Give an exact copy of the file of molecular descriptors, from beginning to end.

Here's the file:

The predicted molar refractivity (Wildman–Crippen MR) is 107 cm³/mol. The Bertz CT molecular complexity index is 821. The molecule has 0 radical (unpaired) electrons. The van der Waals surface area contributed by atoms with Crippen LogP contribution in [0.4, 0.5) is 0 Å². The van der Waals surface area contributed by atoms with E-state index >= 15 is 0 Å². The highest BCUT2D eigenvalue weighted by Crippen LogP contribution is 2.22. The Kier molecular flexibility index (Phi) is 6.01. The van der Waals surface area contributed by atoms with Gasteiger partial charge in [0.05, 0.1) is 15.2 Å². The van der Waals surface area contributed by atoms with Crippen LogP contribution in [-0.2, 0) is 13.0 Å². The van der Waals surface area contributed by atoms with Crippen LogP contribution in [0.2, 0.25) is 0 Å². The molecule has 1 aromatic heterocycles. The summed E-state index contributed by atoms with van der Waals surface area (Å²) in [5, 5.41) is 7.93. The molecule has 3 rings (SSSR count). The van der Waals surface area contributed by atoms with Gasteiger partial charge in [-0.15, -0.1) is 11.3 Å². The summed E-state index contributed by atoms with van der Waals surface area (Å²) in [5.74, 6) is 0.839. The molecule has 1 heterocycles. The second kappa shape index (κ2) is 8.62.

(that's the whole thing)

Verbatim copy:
The predicted molar refractivity (Wildman–Crippen MR) is 107 cm³/mol. The Bertz CT molecular complexity index is 821. The molecule has 0 radical (unpaired) electrons. The van der Waals surface area contributed by atoms with Crippen LogP contribution in [0.4, 0.5) is 0 Å². The van der Waals surface area contributed by atoms with E-state index >= 15 is 0 Å². The highest BCUT2D eigenvalue weighted by Crippen LogP contribution is 2.22. The Kier molecular flexibility index (Phi) is 6.01. The van der Waals surface area contributed by atoms with Gasteiger partial charge in [0.05, 0.1) is 15.2 Å². The van der Waals surface area contributed by atoms with Crippen LogP contribution in [-0.2, 0) is 13.0 Å². The van der Waals surface area contributed by atoms with Crippen LogP contribution in [0.2, 0.25) is 0 Å². The molecule has 1 aromatic heterocycles. The summed E-state index contributed by atoms with van der Waals surface area (Å²) in [5, 5.41) is 7.93. The molecule has 3 rings (SSSR count). The van der Waals surface area contributed by atoms with Gasteiger partial charge in [-0.15, -0.1) is 11.3 Å². The summed E-state index contributed by atoms with van der Waals surface area (Å²) in [5.74, 6) is 0.839. The molecule has 1 heterocycles. The second kappa shape index (κ2) is 8.62.